The idea of multitainer is not exactly a new concept in Korea, as already by the sixties actors would often crossover and multitask their way to a healthy career in several different media – not to mention the wild array of singer-cum-actors that infested the airwaves in the 1990s, from “pioneers” like Ahn Jae-Wook and Kim Min-Jong all the way to the fin de siecle artistic diaspora hordes of K-pop starlets experienced. But from a mere exploration of different artistic venues by a selected few (read: they didn’t make enough money in the puny music business) this trend has evolved into a bonafide industrial model an increasingly significant number of young prospects are subjected to, seeing as much of the funding structure that keeps this industry afloat is dominated by market forces that have their foot in several shoes – think of SM Entertainment, for instance. In this environment, young “talent” is groomed very young by being subjected to a summary educative paella: they learn how to shake their behind, how to dilate their pupils and contort their eyebrows for music video consumption and future small screen pestering, and perhaps even marinate their verbiage with sparks of alleged diligence, hard work and humility. Sounds good in an interview, you know. Give them a ticket out of puberty, and they’ll be ready for the ground and pound of mixed media arts. They’re multitainers, after all. They can handle it (?).

But today the Rains, Park Yu-Cheons and Gu Hye-Seons of the world will be of no concern to us. I was rather more interested in extending that initial concept to the realm of dramas – that is, the idea that there can be the equivalent of a multitainer in dramatic terms. To anyone who’s been observing this industry for long enough to notice, the biggest change between the Yeouido of the 1980-90s and that of 2013 is the fact that the concept of genre has pretty much disappeared from K-drama shores. Leave out the increasingly rare exception, and what we today call Korean dramas are nothing more than prepackaged junk food in three or four apparent variations that almost infallibly all more or less resort to the same ingredients. Frivolous jacks of all trades, and conspicuously masters of none.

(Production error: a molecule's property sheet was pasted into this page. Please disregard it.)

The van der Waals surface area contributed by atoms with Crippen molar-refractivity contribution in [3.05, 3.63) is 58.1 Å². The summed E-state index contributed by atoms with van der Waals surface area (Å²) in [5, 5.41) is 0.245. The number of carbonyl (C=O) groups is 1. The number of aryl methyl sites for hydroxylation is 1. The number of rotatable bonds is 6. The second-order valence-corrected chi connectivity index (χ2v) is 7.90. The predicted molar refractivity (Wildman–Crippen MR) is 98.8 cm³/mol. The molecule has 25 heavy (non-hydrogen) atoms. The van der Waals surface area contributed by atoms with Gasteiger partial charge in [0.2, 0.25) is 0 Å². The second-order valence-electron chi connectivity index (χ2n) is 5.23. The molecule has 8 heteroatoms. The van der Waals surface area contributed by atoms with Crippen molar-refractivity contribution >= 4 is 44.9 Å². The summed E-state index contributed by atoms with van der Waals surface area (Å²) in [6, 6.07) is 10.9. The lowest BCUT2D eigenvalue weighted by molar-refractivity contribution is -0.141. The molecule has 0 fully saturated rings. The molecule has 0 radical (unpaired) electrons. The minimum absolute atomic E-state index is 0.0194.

Trendy dramas are the biggest offender: in reviewing 응답하라 1997 (Reply 1997) last year I explained the evolution of that term from a specific genre definition to a sort of far-reaching collection of cliches targeting specific age demographics and their fickle interests – more carefully constructed marketing escapade than storytelling.

You’ll see a recurring theme in most of the shows that end up being panned in the K-Drama Hub, particularly those very trendy dramas: tonal shifts. There is nothing as miserably amateurish as a drama alternating between maudlin, garden-variety melodrama and spurts of hyper slapstick comedy punctuated by cutesy muzak, exaggerated facial expressions and/or editing and cinematography that drive the point home with the subtlety of a wrecking ball. Sure enough, among the consequences of the disappearance of genre is the notion that such egregious thematic and tonal incongruity should be accepted – an argument generally supported by closet mainstream viewers who will want to check their brain at the door every single time, despite their claims that meatier fare deserves and needs to exist. It’s like going from Barry Manilow to Justin Bieber, then to a cover of vintage Grandpa Jones, all under the influence of that “something for everyone” mantra. It’s narrative paella, but without the carefully constructed balancing act that defines that Spanish delicacy. Just random ingredients, a bit of what everyone likes. You’ll find something to munch on eventually, right?

But here’s the catch: mixing random tones and elements as if fulfilling an all-encompassing quota is not storytelling, just like throwing random ingredients inside a cauldron and boiling them long enough to make them edible cannot be construed as cuisine.